How to rest if you are a new team leader?
Finding the right way to rest is one of the most important topics if you have changed your role to becoming a team leader. You might have a motivation that will keep you going for a year or even more but without proper ways to rest, you might end up with problems. Now is your chance to reflect on your situation and plan how to rest properly. As you probably guessed, no one solution fits all, but I will help you reflect on different perspectives on resting.
Dalton-Smith (2017) divides resting into seven categories: physical, mental, emotional, spiritual, social, sensory, and creative. This model gives you an excellent starting point for your reflection. Let me help you to understand the various categories of resting.
You can use this model to reflect your specific situation, but here I will use the imaginary case of John as an example. John started as a team leader one year ago. He is 32 years old and has two kids. He has a bachelor’s degree. He is Nordic-minded in his leadership style, which means he wants to serve his team well as a team leader. He also likes to think that the overall wellness of everyone in the team is one of his core values. Before starting as team leader, he was in technical expert positions within the IT industry. He has been interested in scrum and agile methods. He was one of the first employees in their fast-growing European company, which now has 50 employees. The CEO wanted to nominate him as a team leader because John wants to do his best whenever needed.
Rest from the physical aspect
At work, John is mostly standing and sitting next to his computer. At home, he has two small kids, so most of the time outside of work is just spending time with his family. The time for different kinds of physical activity like sports is nowadays minimal. This means John does not need so much physical rest on top of good sleep when starting his vacation or weekend.
Rest from the mental aspect
Typically, mental load comes from being too busy, multitasking, information overload, interruptions, and new social situations with team members. John has a bachelor’s degree in his education, but hearing this previous list makes him think that he must have a doctoral degree from all of those because nowadays, his whole life feels like that list. His brains have been giving him clues about the load with problems in concentration, lack of details with his memory, rising irritation in social situations, and starting minor issues with sleeping. Problems arise from work and spare time, so he needs something that gives him a break from both and is the opposite of those both.
Rest from the emotional aspect
John is a new team leader so handling those social teamwork aspects is new for him, and now he tries to keep calm in those situations and does not want to show his true feelings in every situation. Sometimes he thinks that problems between his team members are at the same level as his children’s arguments. This results in an emotional load. For this problem, John started to visit a coach who helps other team leaders. This was a recommendation from his supervisor, who has gone through the same career path as John. With his coach, John is developing his skills to understand his feelings better, and the visit to the coach is also a safe space for John to talk about his feelings. This helps him to find ways to rest appropriately and vent his emotional load with someone.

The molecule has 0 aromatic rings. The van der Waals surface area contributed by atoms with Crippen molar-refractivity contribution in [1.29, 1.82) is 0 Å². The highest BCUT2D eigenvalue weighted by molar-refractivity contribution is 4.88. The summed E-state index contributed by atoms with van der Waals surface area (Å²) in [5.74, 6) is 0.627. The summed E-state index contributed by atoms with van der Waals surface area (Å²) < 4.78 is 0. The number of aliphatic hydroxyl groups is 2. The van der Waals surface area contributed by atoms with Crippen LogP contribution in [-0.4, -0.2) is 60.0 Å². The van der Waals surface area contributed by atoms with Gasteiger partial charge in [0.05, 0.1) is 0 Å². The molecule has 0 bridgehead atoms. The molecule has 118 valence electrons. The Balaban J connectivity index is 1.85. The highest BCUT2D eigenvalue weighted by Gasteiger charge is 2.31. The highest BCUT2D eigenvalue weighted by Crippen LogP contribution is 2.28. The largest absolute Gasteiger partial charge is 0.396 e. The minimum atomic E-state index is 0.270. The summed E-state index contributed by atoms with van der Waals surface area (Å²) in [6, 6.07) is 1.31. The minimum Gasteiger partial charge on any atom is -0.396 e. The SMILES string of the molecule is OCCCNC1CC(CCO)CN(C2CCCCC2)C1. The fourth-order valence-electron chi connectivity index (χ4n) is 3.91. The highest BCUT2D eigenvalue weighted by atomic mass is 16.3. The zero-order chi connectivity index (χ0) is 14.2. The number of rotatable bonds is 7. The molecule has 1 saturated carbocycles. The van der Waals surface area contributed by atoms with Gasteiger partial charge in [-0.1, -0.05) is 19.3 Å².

Rest from the social aspect
Before starting as a team leader, John worked independently with his tasks and expertise. Now, as he started one year ago being a team leader, he has many meetings, and most of his work is to be in social contact with others. This change sometimes takes energy from him because the change is so significant even though he likes other people. He feels that nowadays, being alone or just spending time with his wife is especially important for him to recover.
Rest from the creative aspect
Most of the situations in being a new team leader have made John feel that he needs to be highly creative when facing new problem-solving situations related to management and leadership. To recover from this constant demand, he has started to take individual dance lessons because during those lessons, it is just enough to follow instructions, and someone is showing him what to do unlike in managing a team.
Rest from the sensory aspect
Different noises and visual stimuli affect our nervous system in many ways. For John, this is a modest problem at work because their open office is a quiet place where everyone works with their computers. Still, minor interruptions are seen when someone is walking in the office or sometimes chatting with their co-workers.
But at home, John has two children, aged two and three, who are constantly shouting and having arguments. Those shouting noises are causing John sympathetic nervous system to activate raising stress-hormone levels. So, every now and then John needs a break from this shouting to have a sensory rest after the day by taking a long quiet walk before going to bed.
Lack of spiritual or meaningfulness aspects
People tend to get stressed if they need to constantly receive negative feedback or face only problems at the workplace. Still, John thinks he is very privileged when he can help his coworkers, and the company is doing meaningful things for its customers.
If your story is like John’s, you might also get added value from our team development tool called Leapto, which helps you to develop your team’s working habits. Start using Leapto for free here.
Thank you for taking the time to read about how to reflect on your resting methods. And if your summer holiday is starting, have a great summer holiday!
Dalton-Smith S. (2017) Sacret Rest – Recover Your Life, Renew Your Energy, Restore Your Sanity.
Pohjonen H. (2022) Millaista lepoa tarvitset? Nuorten lääkärien yhdistyksen lehti.